An American withdrawal from the World Health Organization could wreak profound damage on the global effort to eradicate polio and could undermine the world’s ability to detect and respond to disease threats, health experts warned.

The experts, from the United States and beyond, are aghast at President Trump’s announced intention to leave the organization, which he publicly blames for not being tougher on China in the early days of the Covid-19 pandemic — at a time when he himself was praising China’s unprecedented efforts to control the SARS-CoV-2 virus.

The agency has not yet commented on Trump’s announcement.

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If it leaves the organization, which was established in 1948, the United States will give up an outsized role in the global health agency and the setting of global health priorities. While Trump has accused the WHO of kowtowing too much to China, in reality, experts acknowledge, other countries have sometimes bristled at how much sway the U.S. has at the Geneva-based agency.

“The U.S. has always had an extraordinary influence at the WHO — I mean to the extent that other countries have complained about American influence,” Ilona Kickbusch, a long-time former WHO official and chair of the Global Health Centre at the Graduate Institute of International and Development Studies in Geneva.

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In fact, when the WHO underwent a series of reforms following its catastrophic early response to the 2014 West African Ebola outbreak — including setting up a permanent health emergencies program — a lot of the changes implemented were made at the behest of the United States, said Ashish Jha, director of Harvard’s Global Health Institute.

The ranks of WHO’s staff are swollen with Americans, some hired directly — such as Stewart Simonson, one of the agency’s assistant director generals — others on secondment from the Centers for Disease Control and Prevention or other agencies. Were the U.S. to pull out of the WHO, it’s unclear what would happen to the Americans in its ranks —including Maria Van Kerkhove, the WHO’s leading expert on coronaviruses, who flanks Director General Tedros Adhamon Gheybreyesus during the agency’s three-times-weekly Covid-19 press conferences.

“Just think of it: Maria Van Kerkhove, would she have to leave the WHO now?” asked Amanda Glassman, executive vice president of the Center for Global Development. “Is that what our goal is? Because those U.S. employees are not going to be there. U.S. nationals would not be eligible for employment. So we are giving up leadership of the Covid-19 response, basically.”

American experts also play key roles in most WHO advisory committees; the country has a seat on the WHO’s executive board. As well, when the WHO has established emergency committees to determine whether this or that disease outbreak constitutes a global threat — a public health emergency of international concern, or a PHEIC — there is virtually always at least one American on the panel. Whether American expertise would be so central after the country’s withdrawal is unclear.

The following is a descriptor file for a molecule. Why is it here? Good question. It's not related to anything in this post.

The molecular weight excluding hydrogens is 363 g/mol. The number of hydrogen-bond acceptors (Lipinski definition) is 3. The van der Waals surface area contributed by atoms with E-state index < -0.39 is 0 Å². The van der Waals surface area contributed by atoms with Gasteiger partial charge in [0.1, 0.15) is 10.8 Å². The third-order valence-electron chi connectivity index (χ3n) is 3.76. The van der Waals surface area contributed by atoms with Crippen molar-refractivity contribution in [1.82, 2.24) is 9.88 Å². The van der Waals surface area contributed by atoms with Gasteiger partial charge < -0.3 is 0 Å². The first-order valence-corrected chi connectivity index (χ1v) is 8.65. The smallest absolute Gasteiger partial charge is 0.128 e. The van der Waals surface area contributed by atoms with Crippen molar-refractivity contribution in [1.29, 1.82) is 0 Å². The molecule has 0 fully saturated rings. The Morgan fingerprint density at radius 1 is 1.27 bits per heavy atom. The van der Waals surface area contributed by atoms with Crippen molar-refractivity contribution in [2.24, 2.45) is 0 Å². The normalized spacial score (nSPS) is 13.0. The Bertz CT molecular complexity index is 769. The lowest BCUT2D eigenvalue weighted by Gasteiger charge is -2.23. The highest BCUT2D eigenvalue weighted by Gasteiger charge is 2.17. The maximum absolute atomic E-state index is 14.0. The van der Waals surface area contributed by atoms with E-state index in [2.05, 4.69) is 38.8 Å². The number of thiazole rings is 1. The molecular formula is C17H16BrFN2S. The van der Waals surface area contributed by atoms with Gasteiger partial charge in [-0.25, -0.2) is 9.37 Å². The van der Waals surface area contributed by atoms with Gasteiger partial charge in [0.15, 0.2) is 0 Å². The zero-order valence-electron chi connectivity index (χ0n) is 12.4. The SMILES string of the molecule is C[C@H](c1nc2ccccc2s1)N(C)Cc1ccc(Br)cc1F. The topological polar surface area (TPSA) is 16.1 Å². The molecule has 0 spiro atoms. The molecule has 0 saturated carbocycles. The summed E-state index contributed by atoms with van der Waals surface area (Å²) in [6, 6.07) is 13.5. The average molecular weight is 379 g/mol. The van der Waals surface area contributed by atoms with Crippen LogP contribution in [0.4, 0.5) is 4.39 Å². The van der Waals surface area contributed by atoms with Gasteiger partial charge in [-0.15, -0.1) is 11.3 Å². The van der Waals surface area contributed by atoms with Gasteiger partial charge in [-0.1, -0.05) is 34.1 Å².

“The U.S. has played an outsized role in global health … across a range of issues,” Jha said. “And I think its absence at the WHO would really harm the organization.”

Withdrawing during a pandemic — or even threatening, should the president back down, or Congress find a way to block the move — is unconscionable, said Tom Bollyky, director of the global health program at the Council on Foreign Relations.

Fending off incoming attacks from a U.S. president during a pandemic is a harmful distraction for the agency at a time when it is being stressed like never before, he suggested. If the U.S. withdraws and weakens the WHO, that in turn will undermine the health agency’s ability to respond to the Covid-19 pandemic, potentially prolonging it.

While the U.S. has placed high hopes on early access to vaccine for Americans, the reality is that as long as Covid-19 rages around the world, supply chains will be disrupted, the global economy will be stressed and international travel will remain perilous. Until the outbreak is contained globally, the risks the virus poses will be felt everywhere — among the vaccinated and the unvaccinated.

“If we were to bring this about, we would diminish funding, but we would also diminish any international coordination on the response to this pandemic, which again will make every day Americans’ lives less safe. It’s a disastrous decision,” Bollyky said.

Beyond the pandemic, health programs that the U.S. has long championed — whether that’s combatting the spread of drug-resistant tuberculosis, trying to stop the spread of HIV, or slowing the assault of antimicrobial-resistant bacteria — will be weakened by a U.S. withdrawal from the WHO, said David Heymann, a long-time former WHO official, who lead the agency’s response to the SARS outbreak in 2003.

Heymann, who for a time oversaw the global polio eradication program, fears that effort in particular will suffer if the U.S. leaves the WHO. It is a critical time for the long-standing effort to rid the world of polio; while only two countries — Afghanistan and Pakistan — continue to see spread of wild polio, vaccination efforts have been halted because of the pandemic.

“The polio eradication program is very near completion, with many strong donors to it, and the U.S. has been one of the most faithful and strong. And it would be a shame not only for the United States, but for Rotary International, which has provided so much funding for that as well,” said Heymann, an American who heads a committee that advises the WHO’s health emergencies program.

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